Fr. Barry was involved in two other significant developments in these years. At the request of the New England Provincial he, Fr. Barry Connolly, SJ, and Bob Doherty, SJ, created a two-summer tertianship program to replace the year-long program at Pomfret, which had lapsed largely because the old program failed to meet the needs of younger Jesuits. During the years of its existence and during a later year-long tertianship at Campion Center, which Fr. Barry directed single-handed, dozens of young Jesuits were able to ground their spirituality in the Exercises and give a sound shape to their lives as Jesuits.
The other development was, arguably, Fr. Barry’s most significant contribution to the revival and flourishing of Ignatian spirituality in the twentieth century. In 1975-1976, during a year-long sabbatical, he and Fr. Barry Connolly borrowed a house on the New Hampshire coast and began to write The Practice of Spiritual Direction, a foundational text for those helping others grow closer to God and for the training of spiritual directors. It has been translated into six languages and sold over 60,000 copies of the English edition alone.
After his stint as director of CRD and as a faculty member at Weston in Cambridge, he held several jobs at the request of different provincials: vice-provincial for formation (1978-1984), assistant director of novices (1985-1988), a position for which he volunteered, and rector of the Jesuit community at Boston College (1988-1991).
In 1981 Fr. General appointed him provincial. He says he brought to the job a lesson he had learned as rector at B.C. He had grown up poor and in most of his jobs as a Jesuit he had to stretch budgets.
Three of the financial projects he undertook as provincial had huge impacts on the security of the province’s future and the wellbeing of its members. The first was to build up the province’s arcas, the three funds that each province may keep by the Society’s law to support certain purposes: for the formation program, the care of elderly Jesuits, and to support apostolic works which cannot operate without subvention. The second project Fr. Barry undertook was to fund the transfer of all the province members into the Social Security Program, so they would qualify for Medicare. The third, and perhaps the one most immediately appreciated by the aging cohort of province members, was to renovate Campion Center into the licensed health center that it is today.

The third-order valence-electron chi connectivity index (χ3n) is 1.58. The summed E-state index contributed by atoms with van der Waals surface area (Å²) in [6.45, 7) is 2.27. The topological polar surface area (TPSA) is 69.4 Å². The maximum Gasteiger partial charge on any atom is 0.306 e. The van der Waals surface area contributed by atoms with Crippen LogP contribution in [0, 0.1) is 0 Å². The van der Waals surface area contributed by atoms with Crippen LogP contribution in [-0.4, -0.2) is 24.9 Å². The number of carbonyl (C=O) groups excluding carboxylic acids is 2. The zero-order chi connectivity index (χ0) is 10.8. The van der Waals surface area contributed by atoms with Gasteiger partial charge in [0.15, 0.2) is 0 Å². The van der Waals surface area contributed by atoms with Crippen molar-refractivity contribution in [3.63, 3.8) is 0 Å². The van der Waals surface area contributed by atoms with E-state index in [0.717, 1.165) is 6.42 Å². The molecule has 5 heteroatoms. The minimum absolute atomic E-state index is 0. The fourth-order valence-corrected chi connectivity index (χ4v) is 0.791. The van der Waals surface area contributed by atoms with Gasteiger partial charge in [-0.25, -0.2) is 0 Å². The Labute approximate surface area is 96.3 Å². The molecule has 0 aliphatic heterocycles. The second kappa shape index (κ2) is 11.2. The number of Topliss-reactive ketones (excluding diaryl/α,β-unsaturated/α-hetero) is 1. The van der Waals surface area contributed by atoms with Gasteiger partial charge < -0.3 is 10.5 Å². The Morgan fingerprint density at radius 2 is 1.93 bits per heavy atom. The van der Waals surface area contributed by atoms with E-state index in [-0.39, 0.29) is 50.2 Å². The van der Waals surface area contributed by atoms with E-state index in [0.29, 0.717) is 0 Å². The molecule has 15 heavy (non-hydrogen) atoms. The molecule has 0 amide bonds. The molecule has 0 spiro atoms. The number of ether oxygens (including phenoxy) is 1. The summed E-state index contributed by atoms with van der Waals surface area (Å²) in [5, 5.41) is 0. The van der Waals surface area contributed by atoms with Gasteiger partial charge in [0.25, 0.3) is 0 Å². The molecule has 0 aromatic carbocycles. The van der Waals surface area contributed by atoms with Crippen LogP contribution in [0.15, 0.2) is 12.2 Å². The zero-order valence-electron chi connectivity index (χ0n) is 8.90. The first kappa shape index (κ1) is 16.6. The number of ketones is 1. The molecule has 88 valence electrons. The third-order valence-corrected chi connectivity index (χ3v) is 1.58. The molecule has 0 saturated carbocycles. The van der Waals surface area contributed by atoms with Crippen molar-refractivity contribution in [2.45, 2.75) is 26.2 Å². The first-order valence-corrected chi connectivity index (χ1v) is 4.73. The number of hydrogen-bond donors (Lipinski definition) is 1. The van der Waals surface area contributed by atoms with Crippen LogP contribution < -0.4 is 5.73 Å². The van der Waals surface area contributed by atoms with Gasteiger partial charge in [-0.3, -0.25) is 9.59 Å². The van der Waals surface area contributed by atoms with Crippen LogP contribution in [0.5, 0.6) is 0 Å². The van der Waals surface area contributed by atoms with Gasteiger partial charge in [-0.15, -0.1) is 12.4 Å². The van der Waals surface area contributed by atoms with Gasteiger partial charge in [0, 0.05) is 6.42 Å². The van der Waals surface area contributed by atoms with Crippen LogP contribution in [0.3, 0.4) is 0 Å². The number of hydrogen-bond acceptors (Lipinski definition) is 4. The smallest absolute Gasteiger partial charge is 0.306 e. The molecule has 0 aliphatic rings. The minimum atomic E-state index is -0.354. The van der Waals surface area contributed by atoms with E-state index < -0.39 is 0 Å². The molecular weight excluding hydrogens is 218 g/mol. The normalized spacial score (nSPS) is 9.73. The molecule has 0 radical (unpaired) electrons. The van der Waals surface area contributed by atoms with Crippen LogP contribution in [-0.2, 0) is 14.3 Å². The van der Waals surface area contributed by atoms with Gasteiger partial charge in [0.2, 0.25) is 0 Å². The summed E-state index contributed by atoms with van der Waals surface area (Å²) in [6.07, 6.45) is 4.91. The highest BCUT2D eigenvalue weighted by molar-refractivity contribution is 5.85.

When he finished as provincial, in 1997, Fr. Barry moved to Campion Center, but it was not to put his feet up. Since English-language tertianships were few in the Society, he was asked by the American provincials to develop a new tertianship program at Campion. Fr. Barry directed the program for five years. He also took over the editorship of the journal Human Development. No longer provincial, he could now respond to the many requests for spiritual direction, retreats, and workshops on spirituality. He kept up these activities for the twenty years that followed and wrote several of his bestsellers in the field of spirituality. He generously undertook many of the tasks that are the glue of community life—presiding at daily and Sunday liturgies, leading wake services, giving the homilies at funerals of community members. One of his minor but much appreciated roles was as the “beadle,” as it were, of the 10:00 a.m. community Mass in the smaller chapel—filling in when the celebrant or lector didn’t show up, turning the air-conditioners on when it got hot, making sure things went as planned for events like the monthly anointing of the sick.
Fr. Barry had survived cancer of vocal cords in 1995 while he was provincial and recurring back problems. Still it was something of a surprise when a few weeks ago, doctors diagnosed possible colon cancer. He entered the hospital for surgery, serious complications followed, and doctors told him there was nothing more they could do for him. He returned to Campion and died peacefully the following day, Dec. 22, 2020, a month after his 90th birthday.
Fr. Barry was one of the central figures in the New England Province and the Jesuit apostolate in the U.S. and abroad in the 40 years from 1970 to 2010—professor of psychology and religion, one of the pioneers in the revival of Ignatian spirituality, prolific writer of best sellers in the field of spirituality, founder and director of CRD, tertian instructor, vice provincial for formation, assistant novice director, rector of the largest university community in the province, and provincial. He will be missed at Campion, in the province, and in the worldwide Ignatian community, not least because he was the only one who really knew how the sound system in the smaller chapel at Campion works.